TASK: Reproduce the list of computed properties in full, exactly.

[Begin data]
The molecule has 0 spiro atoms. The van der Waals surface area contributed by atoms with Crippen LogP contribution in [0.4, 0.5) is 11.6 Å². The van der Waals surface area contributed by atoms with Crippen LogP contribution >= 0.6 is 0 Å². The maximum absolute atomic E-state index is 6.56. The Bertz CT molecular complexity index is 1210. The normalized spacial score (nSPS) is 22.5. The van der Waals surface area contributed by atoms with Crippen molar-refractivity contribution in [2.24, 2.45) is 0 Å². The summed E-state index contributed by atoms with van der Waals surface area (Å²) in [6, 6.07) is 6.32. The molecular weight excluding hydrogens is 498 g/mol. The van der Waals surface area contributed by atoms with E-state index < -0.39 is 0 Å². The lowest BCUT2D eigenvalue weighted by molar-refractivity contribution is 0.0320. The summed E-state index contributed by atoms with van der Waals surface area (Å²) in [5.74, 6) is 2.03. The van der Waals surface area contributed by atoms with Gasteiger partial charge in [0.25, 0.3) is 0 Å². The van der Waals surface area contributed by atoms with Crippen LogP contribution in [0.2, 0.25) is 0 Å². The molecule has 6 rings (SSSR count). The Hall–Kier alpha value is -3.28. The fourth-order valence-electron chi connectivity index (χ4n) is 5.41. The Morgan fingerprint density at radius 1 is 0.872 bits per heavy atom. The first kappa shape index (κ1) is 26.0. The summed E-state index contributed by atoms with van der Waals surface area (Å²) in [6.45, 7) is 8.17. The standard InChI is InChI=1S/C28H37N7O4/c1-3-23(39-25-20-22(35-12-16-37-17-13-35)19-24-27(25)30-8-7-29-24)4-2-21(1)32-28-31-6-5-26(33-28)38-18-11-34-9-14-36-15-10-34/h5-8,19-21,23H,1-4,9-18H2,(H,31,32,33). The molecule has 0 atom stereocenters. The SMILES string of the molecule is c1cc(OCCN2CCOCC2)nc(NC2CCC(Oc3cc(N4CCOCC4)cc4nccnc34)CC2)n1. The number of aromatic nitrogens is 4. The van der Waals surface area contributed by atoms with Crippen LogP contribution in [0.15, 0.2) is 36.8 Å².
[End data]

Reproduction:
The molecule has 0 spiro atoms. The van der Waals surface area contributed by atoms with Crippen LogP contribution in [0.4, 0.5) is 11.6 Å². The van der Waals surface area contributed by atoms with Crippen LogP contribution >= 0.6 is 0 Å². The maximum absolute atomic E-state index is 6.56. The Bertz CT molecular complexity index is 1210. The normalized spacial score (nSPS) is 22.5. The van der Waals surface area contributed by atoms with Crippen molar-refractivity contribution in [2.24, 2.45) is 0 Å². The summed E-state index contributed by atoms with van der Waals surface area (Å²) in [6, 6.07) is 6.32. The molecular weight excluding hydrogens is 498 g/mol. The van der Waals surface area contributed by atoms with E-state index < -0.39 is 0 Å². The lowest BCUT2D eigenvalue weighted by molar-refractivity contribution is 0.0320. The summed E-state index contributed by atoms with van der Waals surface area (Å²) in [5.74, 6) is 2.03. The van der Waals surface area contributed by atoms with Gasteiger partial charge in [0.25, 0.3) is 0 Å². The van der Waals surface area contributed by atoms with Crippen LogP contribution in [0.2, 0.25) is 0 Å². The molecule has 6 rings (SSSR count). The Hall–Kier alpha value is -3.28. The fourth-order valence-electron chi connectivity index (χ4n) is 5.41. The Morgan fingerprint density at radius 1 is 0.872 bits per heavy atom. The first kappa shape index (κ1) is 26.0. The summed E-state index contributed by atoms with van der Waals surface area (Å²) in [6.45, 7) is 8.17. The standard InChI is InChI=1S/C28H37N7O4/c1-3-23(39-25-20-22(35-12-16-37-17-13-35)19-24-27(25)30-8-7-29-24)4-2-21(1)32-28-31-6-5-26(33-28)38-18-11-34-9-14-36-15-10-34/h5-8,19-21,23H,1-4,9-18H2,(H,31,32,33). The molecule has 0 atom stereocenters. The SMILES string of the molecule is c1cc(OCCN2CCOCC2)nc(NC2CCC(Oc3cc(N4CCOCC4)cc4nccnc34)CC2)n1. The number of aromatic nitrogens is 4. The van der Waals surface area contributed by atoms with Crippen LogP contribution in [0.15, 0.2) is 36.8 Å².